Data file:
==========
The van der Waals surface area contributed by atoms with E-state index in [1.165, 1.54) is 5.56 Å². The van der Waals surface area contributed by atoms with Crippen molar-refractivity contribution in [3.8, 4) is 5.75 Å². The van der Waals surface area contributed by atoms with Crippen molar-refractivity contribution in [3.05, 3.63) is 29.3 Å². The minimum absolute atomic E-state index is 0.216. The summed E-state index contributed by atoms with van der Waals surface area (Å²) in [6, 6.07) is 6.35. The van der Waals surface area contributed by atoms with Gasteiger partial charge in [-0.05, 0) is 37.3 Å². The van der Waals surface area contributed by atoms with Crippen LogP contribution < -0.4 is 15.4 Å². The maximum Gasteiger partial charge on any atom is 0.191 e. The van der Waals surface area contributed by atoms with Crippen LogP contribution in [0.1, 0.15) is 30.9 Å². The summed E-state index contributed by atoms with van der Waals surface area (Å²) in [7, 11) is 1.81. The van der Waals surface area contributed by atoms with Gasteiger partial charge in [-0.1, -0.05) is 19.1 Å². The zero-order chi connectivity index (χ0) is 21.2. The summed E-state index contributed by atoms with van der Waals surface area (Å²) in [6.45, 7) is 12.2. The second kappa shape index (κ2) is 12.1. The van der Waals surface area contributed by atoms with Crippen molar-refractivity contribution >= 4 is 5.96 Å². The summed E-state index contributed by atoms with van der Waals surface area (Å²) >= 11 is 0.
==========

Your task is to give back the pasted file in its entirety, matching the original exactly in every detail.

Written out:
The van der Waals surface area contributed by atoms with E-state index in [1.165, 1.54) is 5.56 Å². The van der Waals surface area contributed by atoms with Crippen molar-refractivity contribution in [3.8, 4) is 5.75 Å². The van der Waals surface area contributed by atoms with Crippen molar-refractivity contribution in [3.05, 3.63) is 29.3 Å². The minimum absolute atomic E-state index is 0.216. The summed E-state index contributed by atoms with van der Waals surface area (Å²) in [6, 6.07) is 6.35. The van der Waals surface area contributed by atoms with Gasteiger partial charge in [-0.05, 0) is 37.3 Å². The van der Waals surface area contributed by atoms with Crippen LogP contribution < -0.4 is 15.4 Å². The maximum Gasteiger partial charge on any atom is 0.191 e. The van der Waals surface area contributed by atoms with Crippen LogP contribution in [0.1, 0.15) is 30.9 Å². The summed E-state index contributed by atoms with van der Waals surface area (Å²) in [7, 11) is 1.81. The van der Waals surface area contributed by atoms with Gasteiger partial charge in [-0.1, -0.05) is 19.1 Å². The zero-order chi connectivity index (χ0) is 21.2. The summed E-state index contributed by atoms with van der Waals surface area (Å²) in [6.45, 7) is 12.2. The second kappa shape index (κ2) is 12.1. The van der Waals surface area contributed by atoms with Crippen molar-refractivity contribution >= 4 is 5.96 Å². The summed E-state index contributed by atoms with van der Waals surface area (Å²) >= 11 is 0.